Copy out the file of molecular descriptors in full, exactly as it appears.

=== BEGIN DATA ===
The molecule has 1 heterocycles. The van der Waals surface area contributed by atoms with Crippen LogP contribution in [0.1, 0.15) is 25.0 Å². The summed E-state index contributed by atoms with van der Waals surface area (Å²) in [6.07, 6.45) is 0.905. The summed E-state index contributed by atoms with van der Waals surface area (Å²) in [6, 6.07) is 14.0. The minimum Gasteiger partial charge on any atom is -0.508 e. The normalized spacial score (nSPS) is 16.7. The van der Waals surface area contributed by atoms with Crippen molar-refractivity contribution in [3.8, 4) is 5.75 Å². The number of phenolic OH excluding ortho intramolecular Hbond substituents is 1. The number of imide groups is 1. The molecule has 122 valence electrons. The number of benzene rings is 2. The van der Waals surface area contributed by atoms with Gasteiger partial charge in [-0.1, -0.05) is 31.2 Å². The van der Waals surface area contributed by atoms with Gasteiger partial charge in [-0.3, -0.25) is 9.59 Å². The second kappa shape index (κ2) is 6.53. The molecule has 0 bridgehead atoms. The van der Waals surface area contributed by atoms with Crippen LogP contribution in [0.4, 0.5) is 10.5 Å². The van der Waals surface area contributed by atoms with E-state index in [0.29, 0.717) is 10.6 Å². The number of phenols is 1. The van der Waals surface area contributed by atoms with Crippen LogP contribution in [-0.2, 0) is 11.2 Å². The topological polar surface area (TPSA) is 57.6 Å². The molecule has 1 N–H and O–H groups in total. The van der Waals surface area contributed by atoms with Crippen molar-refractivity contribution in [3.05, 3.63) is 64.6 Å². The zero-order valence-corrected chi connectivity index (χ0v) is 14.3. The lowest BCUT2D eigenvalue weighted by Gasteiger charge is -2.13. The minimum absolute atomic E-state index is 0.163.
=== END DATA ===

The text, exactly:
The molecule has 1 heterocycles. The van der Waals surface area contributed by atoms with Crippen LogP contribution in [0.1, 0.15) is 25.0 Å². The summed E-state index contributed by atoms with van der Waals surface area (Å²) in [6.07, 6.45) is 0.905. The summed E-state index contributed by atoms with van der Waals surface area (Å²) in [6, 6.07) is 14.0. The minimum Gasteiger partial charge on any atom is -0.508 e. The normalized spacial score (nSPS) is 16.7. The van der Waals surface area contributed by atoms with Crippen molar-refractivity contribution in [3.8, 4) is 5.75 Å². The number of phenolic OH excluding ortho intramolecular Hbond substituents is 1. The number of imide groups is 1. The molecule has 122 valence electrons. The number of benzene rings is 2. The van der Waals surface area contributed by atoms with Gasteiger partial charge in [-0.1, -0.05) is 31.2 Å². The van der Waals surface area contributed by atoms with Gasteiger partial charge in [-0.3, -0.25) is 9.59 Å². The second kappa shape index (κ2) is 6.53. The molecule has 0 bridgehead atoms. The van der Waals surface area contributed by atoms with Crippen LogP contribution in [0.4, 0.5) is 10.5 Å². The van der Waals surface area contributed by atoms with E-state index in [0.29, 0.717) is 10.6 Å². The number of phenols is 1. The van der Waals surface area contributed by atoms with Crippen LogP contribution in [-0.2, 0) is 11.2 Å². The topological polar surface area (TPSA) is 57.6 Å². The molecule has 1 N–H and O–H groups in total. The van der Waals surface area contributed by atoms with Crippen molar-refractivity contribution in [3.05, 3.63) is 64.6 Å². The zero-order valence-corrected chi connectivity index (χ0v) is 14.3. The lowest BCUT2D eigenvalue weighted by Gasteiger charge is -2.13. The minimum absolute atomic E-state index is 0.163.